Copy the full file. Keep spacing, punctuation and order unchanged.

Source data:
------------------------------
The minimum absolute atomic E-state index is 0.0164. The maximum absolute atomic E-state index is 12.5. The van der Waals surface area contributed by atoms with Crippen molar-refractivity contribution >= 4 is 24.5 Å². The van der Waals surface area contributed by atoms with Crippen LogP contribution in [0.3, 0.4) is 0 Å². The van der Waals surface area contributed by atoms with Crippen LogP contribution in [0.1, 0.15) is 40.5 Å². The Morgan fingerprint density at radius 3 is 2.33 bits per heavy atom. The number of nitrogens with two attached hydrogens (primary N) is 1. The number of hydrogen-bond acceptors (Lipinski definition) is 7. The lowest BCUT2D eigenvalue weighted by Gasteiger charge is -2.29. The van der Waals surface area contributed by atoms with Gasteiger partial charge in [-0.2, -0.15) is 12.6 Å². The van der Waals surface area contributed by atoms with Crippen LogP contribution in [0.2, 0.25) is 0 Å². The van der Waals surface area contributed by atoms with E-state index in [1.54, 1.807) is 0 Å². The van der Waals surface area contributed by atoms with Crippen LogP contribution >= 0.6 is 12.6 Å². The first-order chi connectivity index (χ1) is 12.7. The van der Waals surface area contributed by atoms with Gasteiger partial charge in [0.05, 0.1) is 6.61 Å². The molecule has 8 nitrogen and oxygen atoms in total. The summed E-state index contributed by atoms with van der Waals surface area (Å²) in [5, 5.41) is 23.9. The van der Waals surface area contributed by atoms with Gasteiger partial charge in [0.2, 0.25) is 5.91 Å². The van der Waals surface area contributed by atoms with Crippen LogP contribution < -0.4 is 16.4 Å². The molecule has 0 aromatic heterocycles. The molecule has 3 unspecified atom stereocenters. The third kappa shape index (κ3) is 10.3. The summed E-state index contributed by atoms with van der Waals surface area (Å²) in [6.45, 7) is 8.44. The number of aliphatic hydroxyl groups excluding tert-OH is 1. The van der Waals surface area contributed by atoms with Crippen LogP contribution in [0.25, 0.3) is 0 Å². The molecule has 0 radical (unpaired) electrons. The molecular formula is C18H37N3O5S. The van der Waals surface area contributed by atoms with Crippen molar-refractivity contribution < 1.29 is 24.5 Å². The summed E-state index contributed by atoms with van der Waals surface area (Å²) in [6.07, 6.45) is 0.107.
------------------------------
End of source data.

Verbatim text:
The minimum absolute atomic E-state index is 0.0164. The maximum absolute atomic E-state index is 12.5. The van der Waals surface area contributed by atoms with Crippen molar-refractivity contribution >= 4 is 24.5 Å². The van der Waals surface area contributed by atoms with Crippen LogP contribution in [0.3, 0.4) is 0 Å². The van der Waals surface area contributed by atoms with Crippen LogP contribution in [0.1, 0.15) is 40.5 Å². The Morgan fingerprint density at radius 3 is 2.33 bits per heavy atom. The number of nitrogens with two attached hydrogens (primary N) is 1. The number of hydrogen-bond acceptors (Lipinski definition) is 7. The lowest BCUT2D eigenvalue weighted by Gasteiger charge is -2.29. The van der Waals surface area contributed by atoms with Gasteiger partial charge in [-0.2, -0.15) is 12.6 Å². The van der Waals surface area contributed by atoms with Crippen LogP contribution in [0.2, 0.25) is 0 Å². The van der Waals surface area contributed by atoms with E-state index in [1.54, 1.807) is 0 Å². The van der Waals surface area contributed by atoms with Crippen LogP contribution >= 0.6 is 12.6 Å². The first-order chi connectivity index (χ1) is 12.7. The van der Waals surface area contributed by atoms with Gasteiger partial charge in [0.05, 0.1) is 6.61 Å². The molecule has 8 nitrogen and oxygen atoms in total. The summed E-state index contributed by atoms with van der Waals surface area (Å²) in [5, 5.41) is 23.9. The van der Waals surface area contributed by atoms with Gasteiger partial charge in [0.2, 0.25) is 5.91 Å². The van der Waals surface area contributed by atoms with Crippen LogP contribution < -0.4 is 16.4 Å². The molecule has 0 aromatic heterocycles. The molecule has 3 unspecified atom stereocenters. The third kappa shape index (κ3) is 10.3. The summed E-state index contributed by atoms with van der Waals surface area (Å²) in [6.45, 7) is 8.44. The number of aliphatic hydroxyl groups excluding tert-OH is 1. The van der Waals surface area contributed by atoms with Crippen LogP contribution in [0.25, 0.3) is 0 Å². The molecule has 0 radical (unpaired) electrons. The molecular formula is C18H37N3O5S. The van der Waals surface area contributed by atoms with Crippen molar-refractivity contribution < 1.29 is 24.5 Å². The summed E-state index contributed by atoms with van der Waals surface area (Å²) in [6.07, 6.45) is 0.107.